Gut Health and Chronic Illness
Fundamentals of Treating Chronic Illness: The Gastrointestinal System and Gut Ecology
The health of the gastrointestinal system is a primary initial focus in Dr. Harris’ practice in treating anyone with chronic health complaints. Imbalances in gut function and ecology can lead to many disturbances in normal physiological function in numerous systems in the body. These disturbances are so vast that few people in our modern society are free from the effects of some degree of gastrointestinal imbalance.
Aside from obvious digestive symptoms such as gas, bloating, diarrhea or constipation, there are many other symptoms and conditions that are influenced by gut health. The lining of the intestines comprises a key barrier that divides the inside of the body from the outside world. When this barrier is compromised through localized irritation, it loses its ability to be selective in what it allows to pass through it. We have very few pain receptors here so we typically don’t sense this irritation.
A poorly functioning intestinal barrier allows for the passage into the body of larger food molecules and other by-products of enzyme and microbial metabolism that it shouldn’t. Many of these compounds are quite toxic to tissues deeper in the body. Organs and tissues are then exposed (leaking into the blood from the intestines) to these toxic substances and will feel their effects over in time – initially as a decrease in function, in some cases pain, and eventually degeneration. The organs of detoxification (primarily the liver, secondarily the kidneys) must metabolize, mount an immune response to, or deal with the effects from through the binding at cell receptor sites. The influx of these foreign substances puts a significant stress on detoxification systems and the immune system as well as organs and tissues throughout the body as mentioned above.
As this scenario continues, problems in overall health begin to develop.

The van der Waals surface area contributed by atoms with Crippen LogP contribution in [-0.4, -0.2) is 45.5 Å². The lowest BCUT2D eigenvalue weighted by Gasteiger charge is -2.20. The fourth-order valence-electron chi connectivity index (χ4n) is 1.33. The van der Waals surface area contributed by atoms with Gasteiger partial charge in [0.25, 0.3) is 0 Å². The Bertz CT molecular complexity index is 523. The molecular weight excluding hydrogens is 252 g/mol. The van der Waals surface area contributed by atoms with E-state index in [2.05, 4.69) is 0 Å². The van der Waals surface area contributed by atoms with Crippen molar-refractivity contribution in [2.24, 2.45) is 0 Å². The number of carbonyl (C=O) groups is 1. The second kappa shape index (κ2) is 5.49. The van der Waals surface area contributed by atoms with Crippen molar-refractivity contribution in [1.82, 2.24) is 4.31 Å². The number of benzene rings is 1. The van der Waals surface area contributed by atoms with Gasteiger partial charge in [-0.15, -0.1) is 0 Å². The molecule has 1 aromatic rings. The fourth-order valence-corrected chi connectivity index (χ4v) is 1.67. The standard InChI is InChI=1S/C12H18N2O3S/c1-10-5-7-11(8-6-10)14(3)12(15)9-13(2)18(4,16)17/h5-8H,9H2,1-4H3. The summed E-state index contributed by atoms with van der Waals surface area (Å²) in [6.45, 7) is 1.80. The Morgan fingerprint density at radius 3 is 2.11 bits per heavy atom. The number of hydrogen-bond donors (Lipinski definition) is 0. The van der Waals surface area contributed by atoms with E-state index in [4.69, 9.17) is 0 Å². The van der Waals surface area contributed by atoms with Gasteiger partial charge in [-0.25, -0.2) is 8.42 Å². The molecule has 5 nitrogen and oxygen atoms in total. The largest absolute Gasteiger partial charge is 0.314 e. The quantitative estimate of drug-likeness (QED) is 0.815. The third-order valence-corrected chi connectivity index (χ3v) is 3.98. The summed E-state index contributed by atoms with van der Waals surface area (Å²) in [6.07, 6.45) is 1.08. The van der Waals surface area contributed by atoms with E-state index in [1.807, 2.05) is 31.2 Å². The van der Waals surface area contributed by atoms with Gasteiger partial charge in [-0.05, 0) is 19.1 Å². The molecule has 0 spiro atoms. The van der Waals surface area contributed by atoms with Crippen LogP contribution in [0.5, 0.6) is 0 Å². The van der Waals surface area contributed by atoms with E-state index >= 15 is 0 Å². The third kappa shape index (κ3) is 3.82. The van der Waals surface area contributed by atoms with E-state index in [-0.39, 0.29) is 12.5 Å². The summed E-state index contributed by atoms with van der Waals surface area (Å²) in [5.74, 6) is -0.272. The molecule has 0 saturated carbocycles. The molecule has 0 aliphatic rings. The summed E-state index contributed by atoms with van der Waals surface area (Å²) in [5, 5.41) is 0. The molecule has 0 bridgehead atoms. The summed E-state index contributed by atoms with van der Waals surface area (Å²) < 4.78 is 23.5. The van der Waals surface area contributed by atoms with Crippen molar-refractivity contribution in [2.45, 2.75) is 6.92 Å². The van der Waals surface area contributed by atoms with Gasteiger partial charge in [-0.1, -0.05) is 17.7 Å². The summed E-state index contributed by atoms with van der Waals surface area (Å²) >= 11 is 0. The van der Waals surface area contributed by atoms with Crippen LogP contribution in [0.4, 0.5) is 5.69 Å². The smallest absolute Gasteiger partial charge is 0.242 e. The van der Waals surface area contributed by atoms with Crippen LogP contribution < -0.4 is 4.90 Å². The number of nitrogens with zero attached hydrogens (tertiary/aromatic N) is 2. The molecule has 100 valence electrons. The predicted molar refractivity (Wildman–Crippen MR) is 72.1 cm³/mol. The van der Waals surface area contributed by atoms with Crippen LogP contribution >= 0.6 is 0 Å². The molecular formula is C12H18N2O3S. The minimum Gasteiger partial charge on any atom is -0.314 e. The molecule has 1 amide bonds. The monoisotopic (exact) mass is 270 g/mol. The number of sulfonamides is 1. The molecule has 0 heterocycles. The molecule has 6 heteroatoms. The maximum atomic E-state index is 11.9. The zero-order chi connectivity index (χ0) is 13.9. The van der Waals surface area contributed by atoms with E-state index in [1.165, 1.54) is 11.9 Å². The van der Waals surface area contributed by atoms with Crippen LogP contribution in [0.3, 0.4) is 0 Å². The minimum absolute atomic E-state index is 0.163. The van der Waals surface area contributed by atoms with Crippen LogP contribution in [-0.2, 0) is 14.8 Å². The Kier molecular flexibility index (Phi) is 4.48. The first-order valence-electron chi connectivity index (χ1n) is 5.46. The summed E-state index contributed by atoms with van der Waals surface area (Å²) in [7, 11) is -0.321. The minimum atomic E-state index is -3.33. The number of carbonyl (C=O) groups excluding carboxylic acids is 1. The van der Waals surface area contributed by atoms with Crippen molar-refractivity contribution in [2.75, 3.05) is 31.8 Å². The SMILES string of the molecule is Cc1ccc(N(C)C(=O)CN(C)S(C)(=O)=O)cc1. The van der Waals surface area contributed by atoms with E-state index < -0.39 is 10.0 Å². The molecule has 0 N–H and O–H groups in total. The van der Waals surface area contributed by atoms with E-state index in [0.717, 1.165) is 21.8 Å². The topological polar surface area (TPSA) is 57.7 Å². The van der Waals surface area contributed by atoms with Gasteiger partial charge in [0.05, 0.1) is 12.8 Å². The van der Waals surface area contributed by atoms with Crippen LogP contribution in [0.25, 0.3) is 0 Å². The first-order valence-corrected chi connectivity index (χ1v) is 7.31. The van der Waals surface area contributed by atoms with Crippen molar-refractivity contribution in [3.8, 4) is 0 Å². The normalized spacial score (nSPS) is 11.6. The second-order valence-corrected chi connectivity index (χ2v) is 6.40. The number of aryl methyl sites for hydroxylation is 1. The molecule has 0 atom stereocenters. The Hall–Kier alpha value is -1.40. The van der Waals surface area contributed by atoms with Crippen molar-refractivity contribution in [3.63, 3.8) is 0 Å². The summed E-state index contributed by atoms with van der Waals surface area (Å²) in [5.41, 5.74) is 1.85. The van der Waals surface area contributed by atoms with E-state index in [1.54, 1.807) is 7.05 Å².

Symptoms or illnesses can manifest as:
- Autoimmune disease
- Joint or muscle pain (very common)
- Chemical sensitivities
- Neurological symptoms such as depression, anxiety, attention deficit disorder, schizophrenia or “brain fog”
- Cardiovascular disease
- Many, many others
Delicate hormonal balances can be influenced as well.
More contributors to low-level inflammation:
Breakdown in the intestinal barrier can often prevent necessary nutrient absorption, setting the stage for potential nutritional deficiencies. There are several things that can contribute to the low-level inflammation of the gut wall lining, such as:
- Intake of foods that are not efficiently and completely digested (due to insufficient digestive secretions, a lack of enzymes for specific foods, or other mechanisms of food intolerance)
- Increased transit time (longer periods of time between when a food is eaten and when it is eliminated through the stool
- Insufficient fiber in the diet
- Regular use of non-steroidal or cortisone based anti-inflammatories
- Higher levels of stress and its related hormones which have a negative influence on a “first defense” component of the immune system in the gut, as well as decreasing digestive function in general
- Dysbiosis: an imbalance of the normal flora (microorganisms) of the gut. This might be bacterial overgrowth, yeast/fungal overgrowth, parasites, and typically includes a deficiency of “friendly” bacteria. Dysbiosis can result from any of the things listed above and is a common and persistent damaging influence for many people.
Treatment measures are initially directed toward food desensitization, correction of dysbiosis and nutritional deficiencies, and herbal, homeopathic and dietary interventions that promote gastrointestinal integrity. Please click HERE to view an illustration of the concepts discussed on this page.
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